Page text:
Communicating the Science of GMOs

GMO tomato


One of my favorite philosophers, the lay-friendly Massimo Pigliucci, recently penned a piece on GMOs (genetically modified organisms) that merits a closer look. GMO, as we all know, refers to plants, animals or other organisms that have been altered genetically for the purposes of food or medicine (or even fluorescent pet fish). For better or worse, ‘genetic modification’ or ‘genetic engineering’ is one of those suitcase phrases that can pack a lot of different meanings and contexts. While we’ve been playing around with genetics in the foods we eat before we had the terminology for it, introducing and removing predefined DNA segments from other species—otherwise known as transgenics—is specific to modern GM food production. It is on this latter context that Massimo focuses.

As with most attacks on established and thoroughly vetted science, the concerns surrounding GMOs are overblown. Amid all the frenzied cries that scientists shouldn’t “play God” and allegations that due diligence has not been followed, there have still been no documented cases of adverse effects from humans consuming GM foods (see also here, here, here, here and here). After thirty years of genetically engineering plants and crops, no evidence has been found that GE foods present unique risks compared to conventional food production techniques (i.e., non-GE foods). If the more than 1,700 studies to date fall short of persuasive, it’s unlikely any additional studies will matter.

Misplaced concerns over labeling and safety tend to overshadow their vast benefit to third world nations. Let’s take golden rice, for example. This rice variety was developed as an affordable alternative for nations across the African continent suffering from Vitamin A deficiency, a condition responsible for 1-2 million deaths annually, including 670,000 children under the age of 5. To remedy this public health crisis, recombinant DNA technology was used to insert a few beta-carotene genes into the common variety, transforming it into a nutrient-rich crop. All studies on this crop have found no risk to human health, and with major partners like the Bill and Melinda Gates Foundation, next to other GM breakthroughs the rice is largely considered an achievement in biotech and humanitarian efforts.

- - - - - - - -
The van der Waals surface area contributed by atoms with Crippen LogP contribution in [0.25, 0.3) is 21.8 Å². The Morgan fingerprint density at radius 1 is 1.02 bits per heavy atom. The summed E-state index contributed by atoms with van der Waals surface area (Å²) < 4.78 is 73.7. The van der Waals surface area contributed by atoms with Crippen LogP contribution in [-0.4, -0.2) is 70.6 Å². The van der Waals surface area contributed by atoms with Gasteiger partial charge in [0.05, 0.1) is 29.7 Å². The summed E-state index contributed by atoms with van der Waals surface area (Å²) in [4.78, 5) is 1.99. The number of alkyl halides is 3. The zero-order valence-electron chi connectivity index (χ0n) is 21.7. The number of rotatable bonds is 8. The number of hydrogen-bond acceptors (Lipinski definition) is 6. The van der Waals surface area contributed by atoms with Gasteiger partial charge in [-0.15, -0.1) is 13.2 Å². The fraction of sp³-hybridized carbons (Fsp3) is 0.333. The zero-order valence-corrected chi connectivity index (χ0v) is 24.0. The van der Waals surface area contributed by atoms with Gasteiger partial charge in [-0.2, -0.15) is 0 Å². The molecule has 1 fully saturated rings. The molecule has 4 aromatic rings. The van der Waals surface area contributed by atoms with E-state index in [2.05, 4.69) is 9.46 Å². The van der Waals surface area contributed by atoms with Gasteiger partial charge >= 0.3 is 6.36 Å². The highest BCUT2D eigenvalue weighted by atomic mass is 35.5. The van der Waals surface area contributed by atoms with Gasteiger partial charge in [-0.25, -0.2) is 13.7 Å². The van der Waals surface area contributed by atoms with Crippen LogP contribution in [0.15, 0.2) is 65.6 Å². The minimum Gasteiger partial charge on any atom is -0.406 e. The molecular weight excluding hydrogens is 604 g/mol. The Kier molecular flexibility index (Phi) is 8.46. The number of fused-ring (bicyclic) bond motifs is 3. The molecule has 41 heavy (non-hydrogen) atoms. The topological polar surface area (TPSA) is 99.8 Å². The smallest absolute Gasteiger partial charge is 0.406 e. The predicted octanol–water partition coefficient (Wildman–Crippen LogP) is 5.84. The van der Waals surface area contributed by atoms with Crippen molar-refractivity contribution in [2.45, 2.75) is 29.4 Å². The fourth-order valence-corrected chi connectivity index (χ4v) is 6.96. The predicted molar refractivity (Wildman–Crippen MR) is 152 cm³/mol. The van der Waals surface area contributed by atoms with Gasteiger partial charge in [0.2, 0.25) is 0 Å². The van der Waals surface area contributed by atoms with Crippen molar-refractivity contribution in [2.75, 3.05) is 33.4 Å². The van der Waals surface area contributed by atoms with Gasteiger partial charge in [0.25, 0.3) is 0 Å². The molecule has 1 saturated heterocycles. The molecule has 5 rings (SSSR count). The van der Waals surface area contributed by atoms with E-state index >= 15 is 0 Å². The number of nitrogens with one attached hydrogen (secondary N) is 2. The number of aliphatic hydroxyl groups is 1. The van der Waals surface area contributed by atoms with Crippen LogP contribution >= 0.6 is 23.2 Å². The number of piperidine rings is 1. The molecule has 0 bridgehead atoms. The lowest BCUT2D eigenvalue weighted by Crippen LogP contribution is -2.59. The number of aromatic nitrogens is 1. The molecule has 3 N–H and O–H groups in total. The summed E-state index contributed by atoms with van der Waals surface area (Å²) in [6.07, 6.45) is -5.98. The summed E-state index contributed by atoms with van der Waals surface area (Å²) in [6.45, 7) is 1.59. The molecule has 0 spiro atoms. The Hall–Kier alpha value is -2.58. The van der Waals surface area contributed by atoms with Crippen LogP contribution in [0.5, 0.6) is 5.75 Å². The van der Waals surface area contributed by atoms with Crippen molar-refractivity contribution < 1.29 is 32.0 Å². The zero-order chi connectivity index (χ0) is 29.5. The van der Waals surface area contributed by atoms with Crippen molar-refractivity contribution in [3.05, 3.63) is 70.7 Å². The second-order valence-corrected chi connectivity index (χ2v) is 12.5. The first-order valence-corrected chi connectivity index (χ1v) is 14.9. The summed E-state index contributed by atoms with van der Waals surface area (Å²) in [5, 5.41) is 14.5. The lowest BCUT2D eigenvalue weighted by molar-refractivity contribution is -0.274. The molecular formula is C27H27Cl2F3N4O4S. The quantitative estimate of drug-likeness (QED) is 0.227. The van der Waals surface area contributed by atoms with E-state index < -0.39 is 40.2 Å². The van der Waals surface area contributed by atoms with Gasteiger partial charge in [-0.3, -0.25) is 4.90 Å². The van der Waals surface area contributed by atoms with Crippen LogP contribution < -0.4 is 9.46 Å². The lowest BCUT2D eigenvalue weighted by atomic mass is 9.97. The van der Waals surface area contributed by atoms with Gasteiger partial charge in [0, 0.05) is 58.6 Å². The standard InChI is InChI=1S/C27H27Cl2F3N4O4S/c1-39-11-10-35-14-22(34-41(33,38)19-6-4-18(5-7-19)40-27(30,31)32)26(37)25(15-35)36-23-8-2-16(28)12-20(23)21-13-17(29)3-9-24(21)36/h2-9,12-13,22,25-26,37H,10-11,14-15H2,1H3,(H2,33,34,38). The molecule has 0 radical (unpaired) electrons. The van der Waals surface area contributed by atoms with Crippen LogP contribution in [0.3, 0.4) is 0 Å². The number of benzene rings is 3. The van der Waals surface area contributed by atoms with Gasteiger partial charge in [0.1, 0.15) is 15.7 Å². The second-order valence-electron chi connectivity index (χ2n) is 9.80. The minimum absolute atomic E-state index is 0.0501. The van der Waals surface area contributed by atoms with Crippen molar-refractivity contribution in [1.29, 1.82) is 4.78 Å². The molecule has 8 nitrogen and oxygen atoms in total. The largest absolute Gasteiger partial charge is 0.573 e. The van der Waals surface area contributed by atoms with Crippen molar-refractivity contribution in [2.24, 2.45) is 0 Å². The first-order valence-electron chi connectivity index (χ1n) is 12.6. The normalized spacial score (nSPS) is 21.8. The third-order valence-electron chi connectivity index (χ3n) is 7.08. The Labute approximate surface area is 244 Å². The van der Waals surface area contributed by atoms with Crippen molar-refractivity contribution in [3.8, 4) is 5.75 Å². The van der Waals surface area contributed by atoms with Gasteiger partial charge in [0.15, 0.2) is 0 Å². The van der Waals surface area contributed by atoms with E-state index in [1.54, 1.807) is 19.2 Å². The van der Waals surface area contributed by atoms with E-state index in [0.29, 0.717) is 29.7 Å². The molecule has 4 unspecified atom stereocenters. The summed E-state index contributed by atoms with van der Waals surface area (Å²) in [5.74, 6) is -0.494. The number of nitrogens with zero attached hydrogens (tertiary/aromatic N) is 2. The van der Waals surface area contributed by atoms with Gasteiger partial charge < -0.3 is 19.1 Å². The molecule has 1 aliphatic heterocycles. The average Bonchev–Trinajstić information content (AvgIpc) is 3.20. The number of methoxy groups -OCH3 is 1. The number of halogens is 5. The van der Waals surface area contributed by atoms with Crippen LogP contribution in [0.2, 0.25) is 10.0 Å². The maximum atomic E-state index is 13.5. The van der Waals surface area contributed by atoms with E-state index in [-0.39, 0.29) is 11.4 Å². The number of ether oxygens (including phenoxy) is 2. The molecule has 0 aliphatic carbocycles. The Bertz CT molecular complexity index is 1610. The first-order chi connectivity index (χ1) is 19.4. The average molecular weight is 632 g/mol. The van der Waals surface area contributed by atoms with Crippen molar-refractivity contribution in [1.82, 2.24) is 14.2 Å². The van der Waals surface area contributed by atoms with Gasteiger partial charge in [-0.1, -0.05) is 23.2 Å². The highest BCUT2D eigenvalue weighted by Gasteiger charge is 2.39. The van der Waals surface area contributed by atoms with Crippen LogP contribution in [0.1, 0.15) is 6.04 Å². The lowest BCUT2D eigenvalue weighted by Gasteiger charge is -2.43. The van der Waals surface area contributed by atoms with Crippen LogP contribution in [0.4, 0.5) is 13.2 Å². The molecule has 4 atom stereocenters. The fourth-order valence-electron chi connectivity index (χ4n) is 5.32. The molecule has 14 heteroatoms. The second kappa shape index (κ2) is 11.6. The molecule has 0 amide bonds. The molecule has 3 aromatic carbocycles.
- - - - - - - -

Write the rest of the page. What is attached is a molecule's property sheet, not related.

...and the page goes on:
Through clever genetic editing, we’ve also been able to significantly improve resistance against plant viruses, insect pests and drought, and boost nutrient levels of readily available foods in international markets. More resilient crop varieties carry the additional benefit of reducing use of insecticides and herbicides, which helps not only to minimize environmental impact but lower production costs to smallholder farmers in developing regions, of which there are an estimated 500 million worldwide.

While many critics have come to terms with the safety and food security aspects, they will still raise concerns about the effects of GMO commerce on local and international markets, whether it be fears about monopolization of the industry or unfair business practices. As always, we should be careful to distinguish between the market or industry on the one hand, and GMO safety and scientific efficacy on the other. We should not let our misgivings of the former cloud our perception of the latter.

The allegations that Monsanto and other producers have engaged in ethically dubious business practices does not change these facts. I do think Massimo overstates his apprehensions when he writes: “I do think that GMOs producers have been engaging in questionable to highly questionable market and labor practices, and that they ought to be strictly regulated, as should the food industry in general — but then again I’m known to be a social-democrat with Chomskyan tendencies, so there.”